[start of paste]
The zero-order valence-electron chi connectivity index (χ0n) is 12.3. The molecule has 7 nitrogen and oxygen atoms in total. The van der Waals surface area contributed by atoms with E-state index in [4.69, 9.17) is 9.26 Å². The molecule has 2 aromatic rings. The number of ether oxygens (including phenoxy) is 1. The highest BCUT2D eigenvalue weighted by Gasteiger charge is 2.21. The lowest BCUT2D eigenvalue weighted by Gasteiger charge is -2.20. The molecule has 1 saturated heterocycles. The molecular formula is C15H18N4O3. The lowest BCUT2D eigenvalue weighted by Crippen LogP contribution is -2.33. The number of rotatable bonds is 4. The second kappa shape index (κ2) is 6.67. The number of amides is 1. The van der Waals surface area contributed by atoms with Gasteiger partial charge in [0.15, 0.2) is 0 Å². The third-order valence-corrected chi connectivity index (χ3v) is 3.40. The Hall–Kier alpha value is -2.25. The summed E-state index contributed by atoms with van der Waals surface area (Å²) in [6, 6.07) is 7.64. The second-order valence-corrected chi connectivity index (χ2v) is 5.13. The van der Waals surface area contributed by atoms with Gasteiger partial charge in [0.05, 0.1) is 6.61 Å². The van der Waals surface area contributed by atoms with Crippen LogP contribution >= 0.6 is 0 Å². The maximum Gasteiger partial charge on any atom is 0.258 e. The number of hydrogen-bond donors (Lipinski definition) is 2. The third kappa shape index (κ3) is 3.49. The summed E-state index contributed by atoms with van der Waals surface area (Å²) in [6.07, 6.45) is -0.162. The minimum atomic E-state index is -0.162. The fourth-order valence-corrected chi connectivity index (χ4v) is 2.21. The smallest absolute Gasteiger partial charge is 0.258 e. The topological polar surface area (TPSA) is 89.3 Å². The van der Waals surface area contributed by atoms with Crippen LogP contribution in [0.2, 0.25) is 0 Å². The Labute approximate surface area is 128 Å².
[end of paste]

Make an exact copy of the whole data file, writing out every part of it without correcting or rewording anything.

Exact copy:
The zero-order valence-electron chi connectivity index (χ0n) is 12.3. The molecule has 7 nitrogen and oxygen atoms in total. The van der Waals surface area contributed by atoms with E-state index in [4.69, 9.17) is 9.26 Å². The molecule has 2 aromatic rings. The number of ether oxygens (including phenoxy) is 1. The highest BCUT2D eigenvalue weighted by Gasteiger charge is 2.21. The lowest BCUT2D eigenvalue weighted by Gasteiger charge is -2.20. The molecule has 1 saturated heterocycles. The molecular formula is C15H18N4O3. The lowest BCUT2D eigenvalue weighted by Crippen LogP contribution is -2.33. The number of rotatable bonds is 4. The second kappa shape index (κ2) is 6.67. The number of amides is 1. The van der Waals surface area contributed by atoms with Gasteiger partial charge in [0.15, 0.2) is 0 Å². The third-order valence-corrected chi connectivity index (χ3v) is 3.40. The Hall–Kier alpha value is -2.25. The summed E-state index contributed by atoms with van der Waals surface area (Å²) in [6, 6.07) is 7.64. The second-order valence-corrected chi connectivity index (χ2v) is 5.13. The van der Waals surface area contributed by atoms with Gasteiger partial charge in [0.05, 0.1) is 6.61 Å². The van der Waals surface area contributed by atoms with Crippen LogP contribution >= 0.6 is 0 Å². The maximum Gasteiger partial charge on any atom is 0.258 e. The number of hydrogen-bond donors (Lipinski definition) is 2. The third kappa shape index (κ3) is 3.49. The summed E-state index contributed by atoms with van der Waals surface area (Å²) in [6.07, 6.45) is -0.162. The minimum atomic E-state index is -0.162. The fourth-order valence-corrected chi connectivity index (χ4v) is 2.21. The smallest absolute Gasteiger partial charge is 0.258 e. The topological polar surface area (TPSA) is 89.3 Å². The van der Waals surface area contributed by atoms with Crippen LogP contribution in [0.2, 0.25) is 0 Å². The Labute approximate surface area is 128 Å².